Next Gen Series: Raising Financially Responsible Children

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Raising financially responsible children starts with having age-appropriate and open dialogues concerning money and family values at a young age. In addition to talking freely within the family, encouraging and demonstrating good money habits is critical. Children pattern their attitudes toward spending and saving after the grown-ups in their lives. To ensure financial responsibility when they are adults, let them catch you in the act of being responsible, early and often.

Here are some suggestions for how you can teach and reinforce good financial habits.

  • When discussing money, as much as possible, talk to them as if they are adults so they really listen and know the importance of this topic. We suggest you start having these discussions as early as age 5 or 6. This is usually around the time children start to understand and become curious about money.
  • If you choose to give your children an allowance, be consistent regarding your expectations on how they earn it.
  • Require that your children put aside a portion of all money earned or gifted. From an early age, children should know it is important to save a portion of all money coming in.
  • As your children save money, have them keep track. Using an app or plain, old notebook to track savings and spending is a good way to learn money management skills.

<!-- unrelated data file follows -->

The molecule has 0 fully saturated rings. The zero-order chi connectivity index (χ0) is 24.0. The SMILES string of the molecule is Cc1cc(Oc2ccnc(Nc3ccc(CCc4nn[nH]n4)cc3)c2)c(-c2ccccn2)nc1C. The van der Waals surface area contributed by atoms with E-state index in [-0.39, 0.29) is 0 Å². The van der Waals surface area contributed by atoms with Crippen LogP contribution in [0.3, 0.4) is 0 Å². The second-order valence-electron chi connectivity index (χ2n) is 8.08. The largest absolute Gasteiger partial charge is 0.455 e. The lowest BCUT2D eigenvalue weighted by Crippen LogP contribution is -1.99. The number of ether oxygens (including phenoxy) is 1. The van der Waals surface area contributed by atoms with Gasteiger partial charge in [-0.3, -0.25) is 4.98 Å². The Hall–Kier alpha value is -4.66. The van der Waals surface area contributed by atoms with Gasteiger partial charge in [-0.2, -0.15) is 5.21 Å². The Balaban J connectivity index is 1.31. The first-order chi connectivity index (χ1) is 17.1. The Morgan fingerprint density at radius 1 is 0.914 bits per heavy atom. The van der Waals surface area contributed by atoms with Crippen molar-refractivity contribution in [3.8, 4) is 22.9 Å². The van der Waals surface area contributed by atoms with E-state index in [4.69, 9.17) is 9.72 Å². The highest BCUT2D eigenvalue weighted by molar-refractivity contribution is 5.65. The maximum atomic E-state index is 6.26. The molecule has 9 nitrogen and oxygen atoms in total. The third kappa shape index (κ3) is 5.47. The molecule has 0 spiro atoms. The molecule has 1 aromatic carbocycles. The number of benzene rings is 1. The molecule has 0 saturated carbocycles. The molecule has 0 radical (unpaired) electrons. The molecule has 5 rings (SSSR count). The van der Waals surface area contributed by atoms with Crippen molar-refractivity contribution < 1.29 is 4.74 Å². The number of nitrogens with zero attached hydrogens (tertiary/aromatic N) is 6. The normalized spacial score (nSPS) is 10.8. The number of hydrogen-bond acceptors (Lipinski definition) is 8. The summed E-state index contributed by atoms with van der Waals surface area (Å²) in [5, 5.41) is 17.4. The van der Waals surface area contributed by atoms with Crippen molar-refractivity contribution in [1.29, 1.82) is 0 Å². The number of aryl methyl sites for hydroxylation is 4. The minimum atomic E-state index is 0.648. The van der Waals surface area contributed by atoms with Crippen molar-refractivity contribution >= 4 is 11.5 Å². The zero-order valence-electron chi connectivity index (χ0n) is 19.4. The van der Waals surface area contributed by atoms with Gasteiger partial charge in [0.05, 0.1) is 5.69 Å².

• Have your children write down a wish list of things that they want to buy with their savings. Then have them prioritize the importance of each. Give them real examples of how you do this as an adult. For example, explain that the plan is to take a family vacation to Greece this summer and then upgrade the family room next year.
  • If your family’s wealth comes from a family business, start sharing the story of its founding early on. Tell the stories of its ups and downs, how older family members persevered through difficult times as well as memories of the good times. Establishing a personal connection for children can help plant seeds of pride in being part of something larger than they are. It is especially important if you have hopes that they will one day want to be part of the business.

For money to have meaning and appreciation, there needs to be a sense of where it comes from and an understanding of its best use. Leading by example and being consistent with your children and grandchildren from an early age can help them learn to prioritize, make sound choices and develop the life-long habits that result in successful, adult financial responsibility.

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